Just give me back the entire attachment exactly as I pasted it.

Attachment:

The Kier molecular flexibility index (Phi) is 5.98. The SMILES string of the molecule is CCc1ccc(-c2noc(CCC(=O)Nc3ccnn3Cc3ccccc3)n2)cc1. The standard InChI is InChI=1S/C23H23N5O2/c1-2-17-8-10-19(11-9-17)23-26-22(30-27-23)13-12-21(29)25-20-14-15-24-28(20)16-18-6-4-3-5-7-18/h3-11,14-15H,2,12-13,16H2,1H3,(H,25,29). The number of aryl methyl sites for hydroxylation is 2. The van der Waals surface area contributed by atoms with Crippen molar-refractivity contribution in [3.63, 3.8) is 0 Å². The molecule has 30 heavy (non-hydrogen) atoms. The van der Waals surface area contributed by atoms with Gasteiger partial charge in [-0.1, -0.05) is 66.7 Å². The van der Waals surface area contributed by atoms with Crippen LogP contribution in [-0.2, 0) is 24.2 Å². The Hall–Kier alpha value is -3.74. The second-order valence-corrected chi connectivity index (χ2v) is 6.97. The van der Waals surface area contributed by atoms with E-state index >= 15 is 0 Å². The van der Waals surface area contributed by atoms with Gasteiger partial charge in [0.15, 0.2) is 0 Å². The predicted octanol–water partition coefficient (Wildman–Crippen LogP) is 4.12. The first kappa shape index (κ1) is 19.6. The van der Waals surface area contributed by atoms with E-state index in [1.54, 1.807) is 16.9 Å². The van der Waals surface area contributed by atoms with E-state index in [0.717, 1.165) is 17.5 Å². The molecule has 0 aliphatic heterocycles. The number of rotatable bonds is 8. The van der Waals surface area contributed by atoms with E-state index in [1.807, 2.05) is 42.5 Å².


The Kier molecular flexibility index (Phi) is 5.98. The SMILES string of the molecule is CCc1ccc(-c2noc(CCC(=O)Nc3ccnn3Cc3ccccc3)n2)cc1. The standard InChI is InChI=1S/C23H23N5O2/c1-2-17-8-10-19(11-9-17)23-26-22(30-27-23)13-12-21(29)25-20-14-15-24-28(20)16-18-6-4-3-5-7-18/h3-11,14-15H,2,12-13,16H2,1H3,(H,25,29). The number of aryl methyl sites for hydroxylation is 2. The van der Waals surface area contributed by atoms with Crippen molar-refractivity contribution in [3.63, 3.8) is 0 Å². The molecule has 30 heavy (non-hydrogen) atoms. The van der Waals surface area contributed by atoms with Gasteiger partial charge in [-0.1, -0.05) is 66.7 Å². The van der Waals surface area contributed by atoms with Crippen LogP contribution in [-0.2, 0) is 24.2 Å². The Hall–Kier alpha value is -3.74. The second-order valence-corrected chi connectivity index (χ2v) is 6.97. The van der Waals surface area contributed by atoms with E-state index >= 15 is 0 Å². The van der Waals surface area contributed by atoms with Gasteiger partial charge in [0.15, 0.2) is 0 Å². The predicted octanol–water partition coefficient (Wildman–Crippen LogP) is 4.12. The first kappa shape index (κ1) is 19.6. The van der Waals surface area contributed by atoms with E-state index in [1.54, 1.807) is 16.9 Å². The van der Waals surface area contributed by atoms with E-state index in [0.717, 1.165) is 17.5 Å². The molecule has 0 aliphatic heterocycles. The number of rotatable bonds is 8. The van der Waals surface area contributed by atoms with E-state index in [1.807, 2.05) is 42.5 Å².